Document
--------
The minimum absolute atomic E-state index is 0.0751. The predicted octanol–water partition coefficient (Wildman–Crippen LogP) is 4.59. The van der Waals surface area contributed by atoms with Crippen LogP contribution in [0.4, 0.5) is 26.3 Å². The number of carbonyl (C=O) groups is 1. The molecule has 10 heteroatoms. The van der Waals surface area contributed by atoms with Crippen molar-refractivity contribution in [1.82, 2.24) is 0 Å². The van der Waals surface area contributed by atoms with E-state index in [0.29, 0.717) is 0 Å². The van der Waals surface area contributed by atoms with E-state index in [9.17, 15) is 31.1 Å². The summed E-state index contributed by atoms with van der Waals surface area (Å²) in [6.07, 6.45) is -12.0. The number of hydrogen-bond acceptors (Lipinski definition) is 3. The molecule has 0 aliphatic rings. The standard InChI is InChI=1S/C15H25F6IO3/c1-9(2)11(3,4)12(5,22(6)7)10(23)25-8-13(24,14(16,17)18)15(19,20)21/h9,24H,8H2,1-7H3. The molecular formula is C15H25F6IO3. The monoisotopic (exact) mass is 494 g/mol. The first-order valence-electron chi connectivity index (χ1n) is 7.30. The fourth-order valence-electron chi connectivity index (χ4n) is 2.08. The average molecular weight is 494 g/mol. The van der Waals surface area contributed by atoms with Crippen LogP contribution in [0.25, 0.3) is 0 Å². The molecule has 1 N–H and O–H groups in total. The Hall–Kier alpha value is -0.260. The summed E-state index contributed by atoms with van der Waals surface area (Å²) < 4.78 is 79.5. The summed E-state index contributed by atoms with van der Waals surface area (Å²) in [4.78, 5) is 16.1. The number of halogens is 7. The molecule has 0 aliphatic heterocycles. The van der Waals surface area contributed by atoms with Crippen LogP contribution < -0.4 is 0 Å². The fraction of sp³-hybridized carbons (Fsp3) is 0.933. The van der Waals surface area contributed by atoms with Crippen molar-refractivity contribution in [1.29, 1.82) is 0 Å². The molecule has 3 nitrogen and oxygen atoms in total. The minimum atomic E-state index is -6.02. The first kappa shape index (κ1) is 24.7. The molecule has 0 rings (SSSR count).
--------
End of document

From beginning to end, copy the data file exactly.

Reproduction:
The minimum absolute atomic E-state index is 0.0751. The predicted octanol–water partition coefficient (Wildman–Crippen LogP) is 4.59. The van der Waals surface area contributed by atoms with Crippen LogP contribution in [0.4, 0.5) is 26.3 Å². The number of carbonyl (C=O) groups is 1. The molecule has 10 heteroatoms. The van der Waals surface area contributed by atoms with Crippen molar-refractivity contribution in [1.82, 2.24) is 0 Å². The van der Waals surface area contributed by atoms with E-state index in [0.29, 0.717) is 0 Å². The van der Waals surface area contributed by atoms with E-state index in [9.17, 15) is 31.1 Å². The summed E-state index contributed by atoms with van der Waals surface area (Å²) in [6.07, 6.45) is -12.0. The number of hydrogen-bond acceptors (Lipinski definition) is 3. The molecule has 0 aliphatic rings. The standard InChI is InChI=1S/C15H25F6IO3/c1-9(2)11(3,4)12(5,22(6)7)10(23)25-8-13(24,14(16,17)18)15(19,20)21/h9,24H,8H2,1-7H3. The molecular formula is C15H25F6IO3. The monoisotopic (exact) mass is 494 g/mol. The first-order valence-electron chi connectivity index (χ1n) is 7.30. The fourth-order valence-electron chi connectivity index (χ4n) is 2.08. The average molecular weight is 494 g/mol. The van der Waals surface area contributed by atoms with Crippen LogP contribution in [0.25, 0.3) is 0 Å². The molecule has 1 N–H and O–H groups in total. The Hall–Kier alpha value is -0.260. The summed E-state index contributed by atoms with van der Waals surface area (Å²) < 4.78 is 79.5. The summed E-state index contributed by atoms with van der Waals surface area (Å²) in [4.78, 5) is 16.1. The number of halogens is 7. The molecule has 0 aliphatic heterocycles. The van der Waals surface area contributed by atoms with Crippen LogP contribution < -0.4 is 0 Å². The fraction of sp³-hybridized carbons (Fsp3) is 0.933. The van der Waals surface area contributed by atoms with Crippen molar-refractivity contribution in [1.29, 1.82) is 0 Å². The molecule has 3 nitrogen and oxygen atoms in total. The minimum atomic E-state index is -6.02. The first kappa shape index (κ1) is 24.7. The molecule has 0 rings (SSSR count).